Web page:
This panel brings together three Milton scholars who apply the tools of book history and bibliography to investigate and elucidate Milton’s life, career, and works. The first paper, Blaine Greteman’s ‘Milton’s first book and the making of a print author,’ explores the first work Milton had printed, the Epitaphum Damonis, an elegy that has rarely been discussed in a print context. Yet, as Greteman argues, the poem carefully affirms, reconstitutes, and expands the social, poetic network that Milton had established in during his schooling in England and his travels abroad during the 1630s. Greteman, drawing on both archival work and his ongoing digital project, maps the circulation and production of both print and manuscript texts to illuminate the ways that the Epitaphum inaugurates Milton’s investment in the book, in print authorship, and in the poet’s robust social involvement with his world.

Nicholas von Maltzahn’s paper, ‘Who printed Areopagitica? The Press and Milton’s Paper Work’ proposes to announce a major discovery, one based on scholarship von Maltzahn is undertaking for his volume in the Oxford University Press Complete Works of John Milton (forthcoming). Although Areopagitica has enjoyed great fame as Milton’s defense of the press from pre-publication licensing, its printer has still, until now, not been identified. Von Maltzahn will identify the printer, and on that basis will revisit Milton’s conception of the press’s work in the English Revolution, with special reference to the conceptions of the labour and literary genres involved in that publication within the underground print networks for such illicit publication. Both printer and author, it will be shown, shared a pattern of commitments that were both literary and political.

While these first two papers emphasise the importance of cultural bibliographic context in Milton’s own day, the third paper, Angelica Duran’s ‘Milton’s Areopagitica: A Speech to the World,’ chronicles the translations of Areopagitica in various languages and countries in recent or contemporary settings. After giving a brief history of Areopagitica’s translation or prohibition dates into various languages (twenty languages, including French, Hungarian, Japanese, and Polish), her paper then focus on two recent cases, Spanish and Chinese, chosen because the issue of censorship in each country produced complex response to Milton’s powerful statement against pre-publication licensing. Duran explores the different cultural impacts of Areopagitica’s first publications in the vernacular in Spain (1941) and China (1991), highlighting the ways Milton’s writing engages with topical debates over censorship. This paper brings the study of book history up to the present. The 370th anniversary of his anti-censorship pamphlet Areopagitica reminds us that Milton was not only a poet, he was an activist, deeply concerned about how ideas, in the form of printed texts, circulate in society.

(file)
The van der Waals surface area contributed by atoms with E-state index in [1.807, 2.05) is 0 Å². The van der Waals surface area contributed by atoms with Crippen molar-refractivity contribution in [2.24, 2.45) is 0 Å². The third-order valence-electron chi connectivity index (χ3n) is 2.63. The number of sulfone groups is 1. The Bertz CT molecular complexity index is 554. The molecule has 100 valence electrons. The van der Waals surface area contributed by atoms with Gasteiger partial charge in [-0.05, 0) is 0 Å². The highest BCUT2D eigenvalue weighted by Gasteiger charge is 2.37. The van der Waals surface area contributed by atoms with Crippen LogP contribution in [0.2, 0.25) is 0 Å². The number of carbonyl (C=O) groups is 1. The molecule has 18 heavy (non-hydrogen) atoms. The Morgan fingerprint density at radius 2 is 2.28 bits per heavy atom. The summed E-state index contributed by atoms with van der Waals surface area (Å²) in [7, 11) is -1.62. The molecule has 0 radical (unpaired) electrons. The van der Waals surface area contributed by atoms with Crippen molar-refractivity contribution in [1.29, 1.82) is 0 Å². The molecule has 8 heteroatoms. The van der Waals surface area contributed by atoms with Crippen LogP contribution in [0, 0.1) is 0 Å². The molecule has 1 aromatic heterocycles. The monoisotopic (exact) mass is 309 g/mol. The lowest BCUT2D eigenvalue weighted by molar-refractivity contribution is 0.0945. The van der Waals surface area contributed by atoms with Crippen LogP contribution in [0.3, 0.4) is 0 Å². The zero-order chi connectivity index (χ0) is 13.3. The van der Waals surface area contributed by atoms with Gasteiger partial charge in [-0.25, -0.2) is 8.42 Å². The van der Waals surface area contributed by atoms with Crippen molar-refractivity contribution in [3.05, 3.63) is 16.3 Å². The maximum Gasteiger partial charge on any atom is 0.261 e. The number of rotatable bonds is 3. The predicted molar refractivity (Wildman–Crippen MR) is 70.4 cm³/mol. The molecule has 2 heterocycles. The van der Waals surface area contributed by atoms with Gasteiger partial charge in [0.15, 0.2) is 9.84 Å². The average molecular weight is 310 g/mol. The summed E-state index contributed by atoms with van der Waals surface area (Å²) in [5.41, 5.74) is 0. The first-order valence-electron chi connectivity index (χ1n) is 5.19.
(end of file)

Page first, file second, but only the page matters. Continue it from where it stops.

Stephen Dobranski, a distinguished leading researcher in the field of Milton, authorship, and the book trade, will provide a response to the panel, putting the papers’ wide chronological sweep (from 1630s England to 1990s China) in context for the study of Milton and of the history of the book.

Greg Barnhisel (co-organizer) is Associate Professor and Chair in the Department of English at Duquesne University. He is the author of James Laughlin, New Directions, and the Remaking of Ezra Pound (Massachusetts, 2005) and the forthcoming Cold War Modernists: Art, Literature, and American Cultural Diplomacy (Columbia, 2014) and is one of the editors of the journal Book History.

Sharon Achinstein (co-organizer, presider) is Professor of Renaissance Literature, University of Oxford; she will take up her position as Sir William Osler Professor of English Literature at Johns Hopkins University in July 2014. Her books have explored the histories of political communication and literature in the early modern period, and include Milton and the Revolutionary Reader (Princeton, 1994), Literature and Dissent in Milton’s England (Cambridge, 2003), and two edited collections, Literature and Toleration (Oxford, 2007), and Gender, Literature and the English Revolution (Cass, 1994), and she is currently on the Executive Committee of the Milton Society of America.

Blaine Greteman is Assistant Professor of English, University of Iowa, and is author of The Poetics and Politics of Youth in Milton’s England (Cambridge, 2013), and has published articles on Milton, Jonson, and Donne, as well as long-form political journalism. He is currently working on a digital project, “Shakeosphere: The Early Modern Social Network,” for which he earned seed funding in 2013.

Nicholas von Maltzahn, Professor of English at the University of Ottawa, is editing Areopagitica as part of his volume of Milton’s tracts on religious liberty for the Oxford University Press Complete Works of John Milton (vol. 4, forthcoming). He has published numerous studies especially of Milton and Marvell, including a book- length Andrew Marvell Chronology (Palgrave, 2005); an edition of Marvell’s Account of the Growth of Popery and Arbitrary Government (in The Prose Works of Andrew Marvell, Yale, UP, 2003); and a monograph on Milton’s History of Britain (Oxford UP, 1991). Angelica Duran is Associate Professor in English, Comparative Literature, and Religious Studies at Purdue University, author of The Age of Milton and the Scientific Revolution (Pittsburgh, 2007); editor of A Concise Companion to Milton (Blackwell, 2007); and is currently coediting Milton in Translation (under consideration). She has published articles on Milton’s reception in Spain, and has coedited a volume in comparative cultural studies, Mo Yan in Context: Nobel Laureate and Global Storyteller (forthcoming, Purdue UP, 2014).

Stephen Dobranski is Professor in the Department of English at Georgia State University, and has authored significant contributions in book history to Milton studies, his Readers and Authorship in Early Modern England (Cambridge, 2005; pbk, 2009); and Milton, Authorship, and the Book Trade (Cambridge, 1999. pbk, 2009). Author of The Cambridge Introduction to John Milton (Cambridge, 2012), Dobranski has edited Milton in Context (Cambridge, 2010) and Milton and Heresy (Cambridge, 1998; pbk, 2008).

Posted in MLA